Want to learn some of the lingo of geology? Check out this short, online class. Taking the Mystery Out of Geology
How Do You Teach Geology? (Part 1)
“I really don’t want to teach geology.” We’ve heard that many times. In fact, at a recent convention, one attendee said that she had been avoiding us for years, and thought it was finally time to buckle down and do geology. We agreed! But just how do you teach geology? It has weird words, and it seems that if I teach it I will end up tearing down everything that I have wanted my children to believe about Genesis and the Creation of our world, not to mention whether or not the Flood really happened. Let us give you a few pointers on how to teach geology. Maybe we can take out some of the pain!
Why Teach Geology?
Before we tackle the how, though, it is important to know why you should teach this very important subject. When we talk about Genesis, and whether or not we can believe it, we need to acknowledge that the first few verses of Genesis are about the earth. The land, the sea, the heavens. Our Bible is built on the truth of how our earth was created. If we mess with our understanding of that, we call into question other things in Genesis, like the chronologies and genealogies. Why is that important?
The Bible and History
The book of Genesis is a history book. It lays out timing and dates for many several very important things – creation, the Flood, and genealogies/chronologies. If we start playing around with these, we end up cutting off the lineage for our Messiah. And without a Messiah, our salvation and faith is completely without a foundation, and we are most to be pitied, as Paul said. So it is very important that we understand that if we don’t have a good understanding of our earth’s history, then we are setting ourselves up for a faith that is stripped of its power, because we no longer speak with the authority of the Scriptures. Or we back away completely from the faith.
Geology is the Foundation for Other Sciences
Geology is also the foundation for several other sciences, including biology, anthropology, and paleontology, for example. If you are studying biology, then you are going to necessarily study the evolution of animals and man. The standard teaching of biology will assume that it took millions of years for evolutionary changes to happen, and many of their conclusions are drawn from a faulty understanding of the Geologic Timetable. So you can see why this is so important to know your geology.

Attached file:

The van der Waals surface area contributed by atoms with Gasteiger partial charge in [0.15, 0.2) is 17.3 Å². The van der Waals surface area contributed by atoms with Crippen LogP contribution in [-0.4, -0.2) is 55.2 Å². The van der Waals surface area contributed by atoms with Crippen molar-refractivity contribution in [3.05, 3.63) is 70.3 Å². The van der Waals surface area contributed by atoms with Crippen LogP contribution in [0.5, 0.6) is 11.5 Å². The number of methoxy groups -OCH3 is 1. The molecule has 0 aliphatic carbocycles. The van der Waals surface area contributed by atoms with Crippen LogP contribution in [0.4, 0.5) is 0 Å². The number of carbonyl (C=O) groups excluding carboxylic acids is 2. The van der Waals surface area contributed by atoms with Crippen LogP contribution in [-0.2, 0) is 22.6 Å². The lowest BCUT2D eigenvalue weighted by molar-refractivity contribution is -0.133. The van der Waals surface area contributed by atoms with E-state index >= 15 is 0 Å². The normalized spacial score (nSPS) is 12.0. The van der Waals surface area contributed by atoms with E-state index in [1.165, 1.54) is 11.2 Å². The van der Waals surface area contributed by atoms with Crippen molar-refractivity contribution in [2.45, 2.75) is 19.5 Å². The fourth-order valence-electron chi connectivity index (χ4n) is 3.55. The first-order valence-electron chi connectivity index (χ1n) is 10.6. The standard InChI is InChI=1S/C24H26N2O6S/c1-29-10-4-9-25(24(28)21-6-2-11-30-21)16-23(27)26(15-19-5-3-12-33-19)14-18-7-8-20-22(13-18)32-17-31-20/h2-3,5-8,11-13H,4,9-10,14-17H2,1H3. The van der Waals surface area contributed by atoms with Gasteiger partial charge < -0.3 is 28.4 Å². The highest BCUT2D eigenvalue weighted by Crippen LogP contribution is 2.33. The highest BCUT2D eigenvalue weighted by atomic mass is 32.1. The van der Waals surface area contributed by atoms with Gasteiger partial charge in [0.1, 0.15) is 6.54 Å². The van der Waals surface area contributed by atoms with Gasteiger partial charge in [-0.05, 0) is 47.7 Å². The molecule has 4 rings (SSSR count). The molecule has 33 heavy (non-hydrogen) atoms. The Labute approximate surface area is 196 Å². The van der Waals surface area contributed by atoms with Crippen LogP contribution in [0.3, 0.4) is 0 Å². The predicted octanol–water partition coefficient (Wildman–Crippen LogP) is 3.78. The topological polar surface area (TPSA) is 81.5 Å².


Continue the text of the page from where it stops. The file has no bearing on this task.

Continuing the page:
Science and Faith
Our desire should be to help nurture scientists with great powers of observation. Science is built on observation. But also on the ability to test and repeat certain hypotheses to see if something is as you think it might be. And that should be our desire as we approach geology in particular. Geology is that crazy science that, in secular circles, is built on not just good science, but also on a belief system that has no history to corroborate it. And this belief system has successfully been incorporated into the study of geology as if it were science.
I readily admit that I have a belief system that impacts how I view geology. Mine is built, however, on a tested historical narrative found in the Bible. Secular science does not have that.
Once we have it settled that geology is important to teach, then it becomes much easier to actually take it on as a subject to teach to our kids. So, how to teach geology to our kids…
How to Teach Geology
When we teach English and math, for example, we plan on teaching it, usually, every year. We add a few new concepts each year. It is the same in geology. If it is so important, then we really shouldn’t relegate it to a “one and done” type of class. This is important stuff!
So how should I teach geology? We would suggest that you try to hit some aspect of geology each year. Not a full-blown study, but just some aspect. Maybe one year it is volcanoes, maybe for a unit study. Then the next year dig into the atmosphere. As they get older, especially high school, you can do longer and more in-depth studies. But at least while they are young, help them to enjoy the journey of this wonderful world that we live in. Study gems, crystals, rocks, dinosaurs, meteorology, archaeology. There are so many subjects to investigate!
When you study geology, it is important to get that hand-on aspect of it, whether it is handling samples, or going on a field trip to explore. But there is almost nothing worse than studying geology from pictures alone.
Should I Teach Evolution?
And this study should always be accompanied by a Biblical perspective that helps our children see the difference in how our world can be viewed, either from a uniformitarian/evolutionary view, or a creationist, Biblical view. In short, understanding the difference between the science and the non-science. Timing of this is the issue, though.
You don’t want to be afraid to introduce evolution as a topic to be discussed. But there is an appropriate age to do that. At the beginning, we should be like the good folks who keep an eye out for counterfeit currency – they handle the real currency so often, and study it so thoroughly, that when they do come across the fake dollar, they know it immediately. There is time as they get older to introduce other ideas. But while they are young, let them “handle” the truth!
So there you have it. It really is that easy. And even if geology is not your thing, we trust you will find your faith strengthened as you learn along with your kids.